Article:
Keeping Bees Abuzz

Winegrower raises Concern after Colony collapse

By Kerry McDaniel Boenisch

At Cameron Winery in the Dundee Hills, winegrower John Paul is a near-perfect example of welcoming pollinators into his organic vineyard.

“It is said that healthy farms maintain a balance between plants and animals. Plants often provide a direct nutritional source for herbivorous animals and insects,” noted Paul in a March 2013 blog post. “But animals also provide crucial input into the biosphere as well… Our hives of honey pollinate the array of nutrimental plants in the vineyard, allowing them to efficiently reseed themselves.”

Paul’s geese and chickens patrol the rows, providing fertilizer for organic mulch he composts and then re-deposits into the rich Jory soil. Cats provide rodent protection instead of pesticides. Yet despite his exemplary vineyard cultivation practices, he has experienced record bee deaths in April of this year.

Having cultivated winegrapes since 1984 at Cameron Winery’s estate vineyard, Clos Electrique, he has noticed a change, “It is definitely harder to maintain a healthy bee colony for a sustained period of time than it was previously.

“We’ve been in discussion with the ODA (Oregon Department of Agriculture) about all of this, and it is, of course, unclear what is causing the demise of the bees,” Paul said. “They are analyzing the bees for residual pesticides and herbicides, but these are often hard to detect.”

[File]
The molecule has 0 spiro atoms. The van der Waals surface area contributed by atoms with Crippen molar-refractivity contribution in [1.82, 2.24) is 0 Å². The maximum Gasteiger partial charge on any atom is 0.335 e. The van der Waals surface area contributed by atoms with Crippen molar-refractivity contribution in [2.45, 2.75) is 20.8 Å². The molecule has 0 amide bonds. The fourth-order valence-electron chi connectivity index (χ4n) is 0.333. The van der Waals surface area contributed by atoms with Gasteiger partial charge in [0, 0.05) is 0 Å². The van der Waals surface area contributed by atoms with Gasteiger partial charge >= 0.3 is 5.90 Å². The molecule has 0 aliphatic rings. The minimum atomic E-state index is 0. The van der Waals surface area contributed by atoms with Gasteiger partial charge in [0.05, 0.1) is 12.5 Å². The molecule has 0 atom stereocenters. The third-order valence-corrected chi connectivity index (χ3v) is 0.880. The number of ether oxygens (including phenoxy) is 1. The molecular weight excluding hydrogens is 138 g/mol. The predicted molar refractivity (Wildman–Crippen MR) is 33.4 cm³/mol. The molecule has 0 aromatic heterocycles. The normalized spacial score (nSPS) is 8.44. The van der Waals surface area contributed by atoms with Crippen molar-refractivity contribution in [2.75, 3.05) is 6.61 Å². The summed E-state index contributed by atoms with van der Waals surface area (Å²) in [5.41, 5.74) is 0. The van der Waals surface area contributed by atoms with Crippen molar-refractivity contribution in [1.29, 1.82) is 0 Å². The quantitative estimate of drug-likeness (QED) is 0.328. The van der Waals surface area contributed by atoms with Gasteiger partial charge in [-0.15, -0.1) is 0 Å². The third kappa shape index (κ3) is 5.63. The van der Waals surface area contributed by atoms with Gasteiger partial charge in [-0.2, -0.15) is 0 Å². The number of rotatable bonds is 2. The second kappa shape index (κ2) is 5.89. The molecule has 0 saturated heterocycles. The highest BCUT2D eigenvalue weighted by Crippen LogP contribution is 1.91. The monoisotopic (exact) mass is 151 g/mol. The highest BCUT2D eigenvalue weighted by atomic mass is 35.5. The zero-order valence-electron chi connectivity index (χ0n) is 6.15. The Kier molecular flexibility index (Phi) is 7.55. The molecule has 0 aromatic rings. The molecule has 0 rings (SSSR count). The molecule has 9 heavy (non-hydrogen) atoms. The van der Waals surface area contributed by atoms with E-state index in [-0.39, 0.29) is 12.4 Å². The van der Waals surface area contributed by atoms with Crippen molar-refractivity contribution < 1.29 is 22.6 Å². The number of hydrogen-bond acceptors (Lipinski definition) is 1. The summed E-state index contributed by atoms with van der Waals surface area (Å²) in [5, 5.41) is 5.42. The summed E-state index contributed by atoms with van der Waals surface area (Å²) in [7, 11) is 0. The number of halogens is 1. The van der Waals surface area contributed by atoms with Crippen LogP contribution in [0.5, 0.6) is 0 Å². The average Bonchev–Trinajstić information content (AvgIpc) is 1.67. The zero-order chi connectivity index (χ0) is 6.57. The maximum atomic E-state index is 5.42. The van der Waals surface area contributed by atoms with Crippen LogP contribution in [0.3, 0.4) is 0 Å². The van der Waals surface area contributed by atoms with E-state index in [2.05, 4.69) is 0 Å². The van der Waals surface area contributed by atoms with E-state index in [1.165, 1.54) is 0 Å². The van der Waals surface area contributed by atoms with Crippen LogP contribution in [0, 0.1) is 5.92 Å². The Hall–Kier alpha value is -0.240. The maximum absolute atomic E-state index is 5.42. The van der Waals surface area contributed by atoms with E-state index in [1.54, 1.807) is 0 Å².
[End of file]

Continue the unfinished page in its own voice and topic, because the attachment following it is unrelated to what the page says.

Paul added, “Keep in mind that bees can and do travel at least five miles in search of food. We obviously have no control over what they might get into on their forays outside of our property.

“All I know is that it has been difficult to maintain hives at the winery in spite of our healthy organic vineyard. They are important to the overall ecosystem that comprises the vineyard, so we’re trying to get new hives established.”

There is some promising news for bees and growers like Paul across the state: The ODA’s recent permanent ruling (OAR 6030570388) — went into effect Feb. 27, 2015 — bans the application of neonicotinoids (pesticides toxic to bees), regardless of application method, to linden trees, basswood trees or other Tilia species.

The new rule was written in response to the June 2013 massive die-off discovered in a Wilsonville Target parking lot — conversationalists said the dead bees represented 150 colonies, about 50,000 bees in all. This was one of three incidents where a Portland-area company misapplied pesticides, destroying pollinators.

In addition, ODA has recently launched an online hotline (see inset)for reporting mass bee kills, as well as other suspected pesticide incidents.

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